- There are two other types of unwillingness to be loved by the Lord that appear commonly. The first comes from those who, because of self-pity or self-loathing, don’t believe that they’re lovable, even by God. They don’t think they’re worthy of love and so they close themselves to the love of God. They prefer to be pitied by God rather than loved by him with his merciful, redeeming love. The second type of unwillingness happens with those who prefer to love God rather than be loved by him, who believe they need to “earn” his love rather than dwell in his unmerited loving affection. We see an image of this in the scene of Martha and Mary in Bethany. Jesus had come to their house not principally to be fed but to feed, to love rather than to be loved, to serve rather than to be served, and that’s what Mary grasped sitting at Jesus’ feet and Martha didn’t grasp working feverishly in the kitchen. Similarly, there are many who even though they “know” God loves them, don’t allow him to love them in deeds, because they are so caught up in all that they’re doing for God. This can plague many really good Catholics. It plagued me until after several months after I was ordained a priest. Even though I had preached many homilies on the love of God, I really until that point hadn’t let God love me, because I was so caught up in trying to do God’s work that I forgot what is his principal work in us. Likewise I encounter in many religious, seminarians, consecrated women and others that, for example, in their prayer, they really don’t allow God to love them in prayer, to give himself to them, because they’re so caught up in their meditations, vocal prayers, and others. The foundation of our whole Christian life is that God madly loves us. We need to start our prayer pondering how happy we make him giving him the ability to love us. We need to look at the Mass as the greatest means here on earth in which Jesus loves us to the extreme. We need to look at the Sacrament of Penance as a Sacrament whereby God out of love heals all our wounds. Our entire perspective as Christians ought to begin with God’s love for us. That’s how we learn to love him back and love others.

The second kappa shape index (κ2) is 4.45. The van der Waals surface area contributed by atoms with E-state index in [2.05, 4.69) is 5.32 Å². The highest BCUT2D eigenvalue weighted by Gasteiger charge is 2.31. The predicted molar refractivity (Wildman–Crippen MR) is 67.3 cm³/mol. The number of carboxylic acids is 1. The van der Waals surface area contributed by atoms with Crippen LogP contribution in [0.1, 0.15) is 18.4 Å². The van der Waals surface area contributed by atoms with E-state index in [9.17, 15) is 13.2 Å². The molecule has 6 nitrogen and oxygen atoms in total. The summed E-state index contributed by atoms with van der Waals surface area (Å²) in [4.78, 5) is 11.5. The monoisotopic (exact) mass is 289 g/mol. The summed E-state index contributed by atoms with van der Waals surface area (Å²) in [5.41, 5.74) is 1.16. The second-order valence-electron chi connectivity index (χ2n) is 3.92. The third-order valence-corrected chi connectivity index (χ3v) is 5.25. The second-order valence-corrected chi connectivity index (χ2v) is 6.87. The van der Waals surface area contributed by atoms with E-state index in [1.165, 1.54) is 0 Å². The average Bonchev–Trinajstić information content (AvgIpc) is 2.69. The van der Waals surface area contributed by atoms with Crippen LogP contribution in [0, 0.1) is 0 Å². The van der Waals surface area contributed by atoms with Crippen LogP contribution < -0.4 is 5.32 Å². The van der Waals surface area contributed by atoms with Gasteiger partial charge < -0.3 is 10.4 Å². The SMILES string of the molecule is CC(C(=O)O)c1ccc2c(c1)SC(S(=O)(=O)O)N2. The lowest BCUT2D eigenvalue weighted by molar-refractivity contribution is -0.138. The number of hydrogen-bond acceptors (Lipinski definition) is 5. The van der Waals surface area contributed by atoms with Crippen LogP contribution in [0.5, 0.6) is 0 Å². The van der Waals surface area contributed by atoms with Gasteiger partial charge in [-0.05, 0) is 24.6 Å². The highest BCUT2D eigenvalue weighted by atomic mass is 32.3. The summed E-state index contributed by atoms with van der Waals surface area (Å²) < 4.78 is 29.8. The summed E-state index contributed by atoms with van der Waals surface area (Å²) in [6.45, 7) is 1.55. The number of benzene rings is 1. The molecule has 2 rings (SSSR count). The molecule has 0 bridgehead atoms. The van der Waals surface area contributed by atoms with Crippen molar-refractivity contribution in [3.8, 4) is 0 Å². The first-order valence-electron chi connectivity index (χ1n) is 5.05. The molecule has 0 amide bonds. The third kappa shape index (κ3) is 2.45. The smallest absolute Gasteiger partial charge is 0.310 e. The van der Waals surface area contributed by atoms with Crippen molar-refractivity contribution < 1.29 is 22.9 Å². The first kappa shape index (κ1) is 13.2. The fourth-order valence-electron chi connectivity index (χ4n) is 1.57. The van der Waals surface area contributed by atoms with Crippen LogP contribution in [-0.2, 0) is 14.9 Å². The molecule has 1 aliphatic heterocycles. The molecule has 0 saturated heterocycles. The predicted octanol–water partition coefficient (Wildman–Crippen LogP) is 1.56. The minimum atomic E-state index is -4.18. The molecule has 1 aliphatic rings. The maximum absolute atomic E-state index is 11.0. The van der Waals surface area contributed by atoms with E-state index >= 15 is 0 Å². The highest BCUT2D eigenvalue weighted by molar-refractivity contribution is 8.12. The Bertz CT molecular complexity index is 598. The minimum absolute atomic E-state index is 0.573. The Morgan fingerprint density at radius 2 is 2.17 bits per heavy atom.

- Today, conscious of the fact that on occasion or habitually we have been unwilling to let God love us in the way he wants and the way he knows we and others most need, we say, “Thy will be done!” We give him permission to love us to that extent. And in this Year of Faith, we say, with St. John the Apostle ,”We believe in the love God has for us!” (1 John 4:16). Amen!
The readings for today’s Mass were:
If God is for us, who can be against us?
He did not spare his own Son
but handed him over for us all,
how will he not also give us everything else along with him?
Who will bring a charge against God’s chosen ones?
It is God who acquits us.
Who will condemn?
It is Christ Jesus who died, rather, was raised,
who also is at the right hand of God,
who indeed intercedes for us.
What will separate us from the love of Christ?
Will anguish, or distress, or persecution, or famine,
or nakedness, or peril, or the sword?
As it is written:For your sake we are being slain all the day;
we are looked upon as sheep to be slaughtered.
No, in all these things we conquer overwhelmingly
through him who loved us.
For I am convinced that neither death, nor life,
nor angels, nor principalities,
nor present things, nor future things,
nor powers, nor height, nor depth,
nor any other creature will be able to separate us
from the love of God in Christ Jesus our Lord.
PS 109:21-22, 26-27, 30-31
Do you, O GOD, my Lord, deal kindly with me for your name’s sake;
in your generous mercy rescue me;
For I am wretched and poor,
and my heart is pierced within me.
R. Save me, O Lord, in your mercy.
Help me, O LORD, my God;
save me, in your mercy,
And let them know that this is your hand;
that you, O LORD, have done this.
R. Save me, O Lord, in your mercy.
I will speak my thanks earnestly to the LORD,
and in the midst of the throng I will praise him,
For he stood at the right hand of the poor man,
to save him from those who would condemn his soul.
R. Save me, O Lord, in your kindness.
“Go away, leave this area because Herod wants to kill you.”
He replied, “Go and tell that fox,
‘Behold, I cast out demons and I perform healings today and tomorrow,
and on the third day I accomplish my purpose.
Yet I must continue on my way today, tomorrow, and the following day,
for it is impossible that a prophet should die
outside of Jerusalem.’“Jerusalem, Jerusalem,
you who kill the prophets and stone those sent to you,
how many times I yearned to gather your children together
as a hen gathers her brood under her wings,
but you were unwilling!
Behold, your house will be abandoned.
But I tell you, you will not see me until the time comes when you say,
Blessed is he who comes in the name of the Lord.”